Shell awards prize for algae-to-biodiesel process

By Ryan C. Christiansen | February 10, 2009
Web exclusive posted Feb. 25, 2009, at 10:49 a.m. CST

Scottish Bioenergy Cooperative Ventures has been awarded the £40,000 ($57,000) Climate Change Innovation Prize from Royal Dutch Shell PLC's Shell Springboard program. Based in St. Cyrus, Scotland, the company builds, sells and operates photobioreactors for capturing carbon dioxide emissions to grow algae feedstock for biodiesel production.

Scottish Bioenergy recently completed successfully testing a small-scale version of its photobioreactor at the Glenturret Distillery in Crieff, Scotland; the distillery was built in 1775 and the oldest working distillery in Scotland. Carbon dioxide from the distillery's boiler exhaust was captured and percolated through the photobioreactor. The system also eliminated chemicals and copper from the waste exhaust.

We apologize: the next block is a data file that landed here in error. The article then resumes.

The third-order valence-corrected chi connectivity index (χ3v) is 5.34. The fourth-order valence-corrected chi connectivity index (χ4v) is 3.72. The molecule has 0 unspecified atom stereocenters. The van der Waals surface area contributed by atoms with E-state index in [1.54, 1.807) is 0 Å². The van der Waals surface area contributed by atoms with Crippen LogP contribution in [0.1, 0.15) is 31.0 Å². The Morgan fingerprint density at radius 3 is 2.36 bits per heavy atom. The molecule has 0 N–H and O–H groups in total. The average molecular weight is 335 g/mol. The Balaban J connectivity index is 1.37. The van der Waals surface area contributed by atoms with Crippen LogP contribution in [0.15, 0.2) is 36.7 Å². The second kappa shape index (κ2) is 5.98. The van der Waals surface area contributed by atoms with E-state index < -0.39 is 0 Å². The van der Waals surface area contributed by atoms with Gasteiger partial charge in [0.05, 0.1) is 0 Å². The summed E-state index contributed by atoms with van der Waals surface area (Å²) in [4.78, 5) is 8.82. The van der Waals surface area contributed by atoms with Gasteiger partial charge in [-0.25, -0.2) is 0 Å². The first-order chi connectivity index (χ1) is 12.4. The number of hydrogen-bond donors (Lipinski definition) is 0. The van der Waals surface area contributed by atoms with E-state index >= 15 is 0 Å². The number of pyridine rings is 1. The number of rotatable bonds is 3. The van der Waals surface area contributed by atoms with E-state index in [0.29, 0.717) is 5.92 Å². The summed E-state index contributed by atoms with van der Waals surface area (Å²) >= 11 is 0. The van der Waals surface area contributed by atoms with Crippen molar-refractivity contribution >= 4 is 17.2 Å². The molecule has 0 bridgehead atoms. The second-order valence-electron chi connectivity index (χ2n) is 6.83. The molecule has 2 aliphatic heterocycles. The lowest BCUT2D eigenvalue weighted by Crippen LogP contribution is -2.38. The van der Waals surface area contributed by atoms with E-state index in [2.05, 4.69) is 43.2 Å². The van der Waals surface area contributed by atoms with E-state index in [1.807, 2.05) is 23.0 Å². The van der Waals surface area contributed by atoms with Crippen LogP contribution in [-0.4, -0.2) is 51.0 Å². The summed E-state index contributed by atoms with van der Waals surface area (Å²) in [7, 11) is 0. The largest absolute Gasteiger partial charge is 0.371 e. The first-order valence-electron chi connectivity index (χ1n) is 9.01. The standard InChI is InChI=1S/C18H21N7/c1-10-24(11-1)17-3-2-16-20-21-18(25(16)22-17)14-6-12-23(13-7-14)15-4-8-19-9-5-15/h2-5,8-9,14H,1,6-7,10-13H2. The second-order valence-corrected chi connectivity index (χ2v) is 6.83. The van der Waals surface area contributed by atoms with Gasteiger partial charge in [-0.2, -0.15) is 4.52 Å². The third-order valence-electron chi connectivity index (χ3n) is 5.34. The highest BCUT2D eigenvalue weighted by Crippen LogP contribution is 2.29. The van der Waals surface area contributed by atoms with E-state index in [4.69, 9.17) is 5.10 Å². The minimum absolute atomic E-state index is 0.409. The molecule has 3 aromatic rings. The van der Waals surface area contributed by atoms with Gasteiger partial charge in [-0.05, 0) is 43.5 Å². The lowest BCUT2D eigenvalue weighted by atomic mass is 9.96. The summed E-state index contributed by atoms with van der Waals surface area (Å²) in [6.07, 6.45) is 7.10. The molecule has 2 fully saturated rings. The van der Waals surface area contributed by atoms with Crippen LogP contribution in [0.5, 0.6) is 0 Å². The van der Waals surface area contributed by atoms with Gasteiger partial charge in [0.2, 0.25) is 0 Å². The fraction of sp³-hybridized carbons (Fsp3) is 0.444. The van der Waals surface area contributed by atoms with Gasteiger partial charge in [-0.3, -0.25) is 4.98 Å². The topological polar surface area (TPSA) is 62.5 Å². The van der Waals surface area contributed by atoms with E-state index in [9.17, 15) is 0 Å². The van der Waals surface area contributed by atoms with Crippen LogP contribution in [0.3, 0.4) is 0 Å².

"This is a fantastic endorsement of the project," said David Van Alstyne, managing director for Scottish Bioenergy. "The financial award means that we can push ahead immediately with construction of the full system. "

The next phase of the project will be to build a photobioreactor at the distillery that's capable of converting 20 metric tons of carbon dioxide into 6,000 liters (1,600 gallons) of biodiesel per year, according to The Edrington Group, which is backing the Scottish Bioenergy venture. The final phase will be to build a commercial-scale photobioreactor, larger than what the Glenturret Distillery can accommodate, to produce more than 1.2 metric tons of biodiesel per day.

"The U.K. has a large number of brewers and distillers who use heavy oil in the production of alcohol and who are seeking new methods to reduce their carbon dioxide output," Van Alstyne said. "One distiller burning over 200 tons of oil per day at a single facility equates to over 500 tons of carbon dioxide output. Our technology would reduce the carbon dioxide emissions whilst creating useful and sellable biodiesel."

"The project not only has huge commercial potential, but could have a significant impact on the U.K.'s carbon emissions," said Sue Paterson, U.K. partner operated ventures manager for Shell.
 
 
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